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# James Pringle

## June 20, 2011

Abstract Algebra
Dummit and Foote
Third Edition

Section 13.1
Problems: 5, 6, 7, 8
[5] Suppose is a rational root of a monic polynomial in Z[x]. Prove that is an
integer.
Let = b/c, where b and c are coprime integers. Let be a root of p(x) =
xn + an1 xn1 + an2 xn2 + + a0 , a monic polynomial in Z[x]. By the Rational
Root Theorem, b divides the constant term, and c divides the coefficient of the
highest power term. Thus b | a0 and c | 1. It follows that c = 1 and = b, an
integer.
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[6] Show that if is a root of an xn + an1 xn1 + + a1 x + a0 then an is a root of
the monic polynomial xn + an1 xn1 + an an2 xn2 + + ann2 a1 x + an1
n a0 .
Let be a root of p(x) = an xn + an1 xn1 + + a1 x + a0 . Let q(x) = xn +
an1 xn1 + an an2 xn2 + + ann2 a1 x + ann1 a0 . Calculating,
q(an ) = (an )n + an1 (an )n1 + an an2 (an )n2 + + ann2 a1 (an ) + an1
n a0
n1
n
n1
n1
n1
n2
n1
n1
= an an + an an1
+ an an2
+ + an a1 + an a0
n1
n
n1
n2
= an (an + an1
+ an2
+ + a1 + a0 )
n1
= an (p())
=0
Thus an is a root of q(x).

## [7] Prove that x3 nx + 2 is irreducible for n 6= 1, 3, 5.

Let p(x) = x3 nx + 2. We show p(x) is irreducible in Q[x], assuming n Z for
n 6= 1, 3, 5. Since it is of degree 3, if p(x) were reducible, it would have a linear
factor. Hence, it is sufficient to show what values of n make p(x) have no roots in
Q. Suppose x were a root of p(x). By the Rational Root Theorem, x = b/c with
b = 2, 1 and c = 1. Thus x = 2, 1. Note p(1) = 3 n, which is equal to
0 only if n = 3. Similarly, p(1) = 1 + n = 0 only if n = 1, p(2) = 10 2n = 0
only if n = 5, and p(2) = 6 + 2n = 0 only if n = 3. Thus, if n 6= 1, 3, 5, then
x3 nx + 2 is irreducible.
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James Pringle
June 20, 2011
[8] Prove that x5 ax 1 Z[x] is irreducible unless a = 0, 2, or 1. The first two
correspond to linear factors, the third corresponds to the factorization (x2 x +
1)(x3 + x2 1).
Let p(x) = x5 ax 1. First note that if a = 0, then p(x)l can be written as
(x 1)(x4 + x3 + x2 + x + 1), and if a = 2, then p(x) can be written as (x + 1)(x4
x3 +x2 x1). Now, suppose to the contrary, a 6= 0, 2, or 1 and p(x) is reducible.
Then either it has a linear factor or it is the product of a degree 2 polynomial and
a degree 3 polynomial.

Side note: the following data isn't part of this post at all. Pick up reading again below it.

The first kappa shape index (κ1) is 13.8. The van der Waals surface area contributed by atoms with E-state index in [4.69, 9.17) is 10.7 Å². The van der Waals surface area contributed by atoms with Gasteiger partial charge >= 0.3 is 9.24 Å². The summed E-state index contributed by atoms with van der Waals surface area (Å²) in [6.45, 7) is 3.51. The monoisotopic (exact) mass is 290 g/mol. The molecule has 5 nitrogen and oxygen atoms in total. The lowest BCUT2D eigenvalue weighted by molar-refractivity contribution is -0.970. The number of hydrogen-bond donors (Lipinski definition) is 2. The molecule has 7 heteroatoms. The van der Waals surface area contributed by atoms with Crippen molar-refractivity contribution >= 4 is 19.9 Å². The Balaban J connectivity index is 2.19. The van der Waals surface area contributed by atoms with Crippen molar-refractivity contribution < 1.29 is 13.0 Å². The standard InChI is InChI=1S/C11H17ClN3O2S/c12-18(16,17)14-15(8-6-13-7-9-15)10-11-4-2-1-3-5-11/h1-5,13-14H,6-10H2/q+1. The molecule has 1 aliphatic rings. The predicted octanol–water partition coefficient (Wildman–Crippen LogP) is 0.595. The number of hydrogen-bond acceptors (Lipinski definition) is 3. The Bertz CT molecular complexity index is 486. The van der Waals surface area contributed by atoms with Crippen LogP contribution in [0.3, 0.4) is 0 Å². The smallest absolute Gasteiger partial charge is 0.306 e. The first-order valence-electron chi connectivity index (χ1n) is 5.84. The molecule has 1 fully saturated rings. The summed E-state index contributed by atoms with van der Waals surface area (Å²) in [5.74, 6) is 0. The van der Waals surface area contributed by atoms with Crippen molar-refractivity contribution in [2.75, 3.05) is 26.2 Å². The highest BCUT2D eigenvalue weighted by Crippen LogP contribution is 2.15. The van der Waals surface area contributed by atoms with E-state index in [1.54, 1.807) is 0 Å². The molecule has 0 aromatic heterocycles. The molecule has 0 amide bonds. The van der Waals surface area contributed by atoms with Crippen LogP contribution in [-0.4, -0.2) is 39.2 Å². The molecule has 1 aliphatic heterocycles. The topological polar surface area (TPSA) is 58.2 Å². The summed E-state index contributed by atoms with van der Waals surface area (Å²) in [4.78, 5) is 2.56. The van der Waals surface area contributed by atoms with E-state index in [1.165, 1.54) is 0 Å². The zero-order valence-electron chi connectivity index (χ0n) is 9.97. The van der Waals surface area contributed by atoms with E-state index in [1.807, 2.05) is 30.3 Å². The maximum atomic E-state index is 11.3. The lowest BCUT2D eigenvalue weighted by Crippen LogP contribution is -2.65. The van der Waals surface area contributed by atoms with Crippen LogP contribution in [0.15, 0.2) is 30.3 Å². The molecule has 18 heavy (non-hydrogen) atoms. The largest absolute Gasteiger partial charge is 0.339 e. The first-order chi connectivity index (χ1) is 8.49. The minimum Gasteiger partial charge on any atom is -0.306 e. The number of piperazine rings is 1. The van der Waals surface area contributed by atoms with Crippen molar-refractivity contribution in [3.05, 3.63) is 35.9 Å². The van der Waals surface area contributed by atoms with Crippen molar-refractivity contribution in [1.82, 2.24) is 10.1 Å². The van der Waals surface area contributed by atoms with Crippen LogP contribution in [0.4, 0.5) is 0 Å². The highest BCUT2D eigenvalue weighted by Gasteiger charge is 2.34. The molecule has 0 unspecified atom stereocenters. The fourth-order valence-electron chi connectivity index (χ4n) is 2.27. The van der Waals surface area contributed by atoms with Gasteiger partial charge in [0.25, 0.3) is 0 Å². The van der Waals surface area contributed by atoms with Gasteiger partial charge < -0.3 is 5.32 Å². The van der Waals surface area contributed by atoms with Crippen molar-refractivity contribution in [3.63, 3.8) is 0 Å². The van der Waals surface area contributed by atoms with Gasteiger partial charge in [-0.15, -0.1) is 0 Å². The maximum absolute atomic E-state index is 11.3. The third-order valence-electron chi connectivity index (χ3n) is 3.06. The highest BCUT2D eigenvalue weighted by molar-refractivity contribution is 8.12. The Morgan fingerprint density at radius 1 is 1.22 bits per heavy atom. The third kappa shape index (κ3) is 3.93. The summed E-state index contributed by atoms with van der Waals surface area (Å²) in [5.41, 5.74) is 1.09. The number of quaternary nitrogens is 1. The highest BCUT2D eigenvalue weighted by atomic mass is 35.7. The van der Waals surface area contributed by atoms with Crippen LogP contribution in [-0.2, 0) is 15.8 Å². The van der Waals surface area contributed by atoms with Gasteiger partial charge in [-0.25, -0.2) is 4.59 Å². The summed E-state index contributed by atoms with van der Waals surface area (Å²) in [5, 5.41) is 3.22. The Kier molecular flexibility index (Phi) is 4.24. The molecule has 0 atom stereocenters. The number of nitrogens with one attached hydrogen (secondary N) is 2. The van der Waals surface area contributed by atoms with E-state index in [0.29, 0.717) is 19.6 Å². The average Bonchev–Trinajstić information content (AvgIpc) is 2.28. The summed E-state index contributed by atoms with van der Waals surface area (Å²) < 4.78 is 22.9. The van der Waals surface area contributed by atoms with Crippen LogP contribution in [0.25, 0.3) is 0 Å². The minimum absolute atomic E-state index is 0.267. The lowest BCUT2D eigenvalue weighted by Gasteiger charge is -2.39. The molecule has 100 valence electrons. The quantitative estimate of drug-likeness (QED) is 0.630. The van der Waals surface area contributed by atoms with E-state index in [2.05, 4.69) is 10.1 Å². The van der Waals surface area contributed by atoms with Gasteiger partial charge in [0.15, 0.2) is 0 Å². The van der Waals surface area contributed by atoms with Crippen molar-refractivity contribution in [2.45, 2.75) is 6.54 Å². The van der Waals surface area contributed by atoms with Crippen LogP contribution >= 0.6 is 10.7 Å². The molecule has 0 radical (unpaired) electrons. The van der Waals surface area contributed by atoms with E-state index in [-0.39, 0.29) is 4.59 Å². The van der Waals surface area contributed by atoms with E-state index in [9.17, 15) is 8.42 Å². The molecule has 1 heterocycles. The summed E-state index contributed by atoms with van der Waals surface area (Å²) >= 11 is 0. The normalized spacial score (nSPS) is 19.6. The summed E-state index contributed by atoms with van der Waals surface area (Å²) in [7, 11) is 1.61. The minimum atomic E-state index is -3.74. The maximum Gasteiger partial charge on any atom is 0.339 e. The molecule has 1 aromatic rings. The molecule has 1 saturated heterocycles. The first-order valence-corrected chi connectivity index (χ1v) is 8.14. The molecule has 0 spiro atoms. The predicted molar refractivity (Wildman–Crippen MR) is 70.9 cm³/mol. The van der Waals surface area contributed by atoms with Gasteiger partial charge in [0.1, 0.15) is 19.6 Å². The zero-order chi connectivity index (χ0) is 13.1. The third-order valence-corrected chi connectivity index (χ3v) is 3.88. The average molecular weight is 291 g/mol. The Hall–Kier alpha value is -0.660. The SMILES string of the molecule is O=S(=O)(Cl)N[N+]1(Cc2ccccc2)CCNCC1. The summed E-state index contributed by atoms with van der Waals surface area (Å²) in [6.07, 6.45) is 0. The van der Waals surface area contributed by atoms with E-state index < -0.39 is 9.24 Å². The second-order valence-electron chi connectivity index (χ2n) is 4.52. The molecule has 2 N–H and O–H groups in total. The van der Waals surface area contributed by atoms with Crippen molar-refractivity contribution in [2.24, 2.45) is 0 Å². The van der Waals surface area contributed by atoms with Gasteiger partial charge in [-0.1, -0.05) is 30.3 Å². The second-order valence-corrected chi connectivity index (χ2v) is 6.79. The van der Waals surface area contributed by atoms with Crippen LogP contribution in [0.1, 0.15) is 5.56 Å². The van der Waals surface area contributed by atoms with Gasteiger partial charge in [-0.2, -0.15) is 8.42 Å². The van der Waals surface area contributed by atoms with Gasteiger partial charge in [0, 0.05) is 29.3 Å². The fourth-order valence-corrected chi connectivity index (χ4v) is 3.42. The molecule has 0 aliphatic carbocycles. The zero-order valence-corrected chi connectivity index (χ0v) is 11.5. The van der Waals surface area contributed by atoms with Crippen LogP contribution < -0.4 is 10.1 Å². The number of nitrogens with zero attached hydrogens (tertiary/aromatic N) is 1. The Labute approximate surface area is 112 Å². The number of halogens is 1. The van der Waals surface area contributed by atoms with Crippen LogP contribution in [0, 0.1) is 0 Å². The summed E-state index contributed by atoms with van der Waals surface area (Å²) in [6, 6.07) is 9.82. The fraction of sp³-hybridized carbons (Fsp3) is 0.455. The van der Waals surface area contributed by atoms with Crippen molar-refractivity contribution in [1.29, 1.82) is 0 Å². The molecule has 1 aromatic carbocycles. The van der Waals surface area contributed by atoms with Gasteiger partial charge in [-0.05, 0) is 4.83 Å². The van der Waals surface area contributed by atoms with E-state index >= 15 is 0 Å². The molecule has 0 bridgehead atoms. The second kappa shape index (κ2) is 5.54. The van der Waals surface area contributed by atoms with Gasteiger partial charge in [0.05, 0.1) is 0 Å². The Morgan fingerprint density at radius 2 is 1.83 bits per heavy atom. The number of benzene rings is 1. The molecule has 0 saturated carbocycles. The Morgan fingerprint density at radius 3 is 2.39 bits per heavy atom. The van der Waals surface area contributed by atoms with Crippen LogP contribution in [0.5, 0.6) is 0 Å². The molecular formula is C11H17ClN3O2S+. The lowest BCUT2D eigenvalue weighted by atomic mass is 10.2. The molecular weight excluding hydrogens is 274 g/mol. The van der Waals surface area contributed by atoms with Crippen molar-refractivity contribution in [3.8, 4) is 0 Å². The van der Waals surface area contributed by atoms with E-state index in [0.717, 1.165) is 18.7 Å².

Case 1: p(x) has a linear factor. By the Rational Root Theorem, the only possible
rootswhich correspond to linear factorsare 1. But, as confirmed by the above,
p(1) = a = 0 only if a = 0 and p(1) = a 2 = 0 only if a = 2. Thus we have a
contradiction, since we assumed a 6= 0 or 2.
Case 2: p(x) can be written as a product of two polynomials of degree greater than
1 (the complement of p(x) has a linear factor). Hence p(x) = (a0 + a1 x + a2 x2 +
a3 x3 )(b0 + b1 x + b2 x2 ) with coefficients in Z. Without loss of generality, we assume
that a3 is positive. Expanding, we have
x5 ax 1 = a0 b0 + (a1 b0 + a0 b1 )x + (a2 b0 + a1 b1 + a0 b2 )x2 +
(a3 b0 + a2 b1 + a1 b2 )x3 + (a3 b1 + a2 b2 )x4 + (a3 b2 )x5
By comparing coefficients, we have the following equations: (x0 ) a0 b0 = 1,
(x1 ) a1 b0 +a0 b1 = a, (x2 ) a2 b0 +a1 b1 +a0 b2 = 0, (x3 ) a3 b0 +a2 b1 +a1 b2 = 0,
(x4 ) a3 b1 + a2 b2 = 0, and (x5 ) a3 b2 = 1. Note a3 b2 = 1. Since we assumed
a3 = 1, it must be that b2 = 1 as well. Therefore (x4 ) implies b1 = a2 . Now, our
subcases are based on a0 b0 = 1.
Subcase 2.1: a0 = b0 = 1. Hence, by (x3 ), a1 = 1+b21 , and by (x2 ), b1 (a1 +1)+1 =
0. After substituting, we have b31 + 2b1 + 1 = 0. By the Rational Root Theorem,
the numerator p/q = b1 with p and q coprime has to be 1. Since b1 Z, q = 1.
However, b1 = 1 leads to b1 = 1 4 = 0 and b1 = 1 2 = 0. This is a
contradiction, since we assumed that p(x) was reducible.
Subcase 2.2: a0 = b0 = 1. By (x3 ), a1 = b21 1, and by (x2 ), b1 + a1 b1 1 = 0.
After substituting, we have b31 2b1 1 = 0. By the Rational Root Theorem and the
reasoning from subcase 2.1, the only possible solutions are b1 = 1. Only b1 = 1
is valid, so by the preceding equations, we now know a2 = 1 and a1 = 0. This leads
to p(x) = (1 + x2 + x3 )(1 x + x2 ) = x5 + x 1. Hence a = 1, a contradiction,
since we assumed a 6= 0, 2, or 1.
We therefore reject the hypothesis of case 2. In total, we reject the overall hypothesis
and conclude x5 ax 1 is irreducible unless a = 0, 2, or 1.
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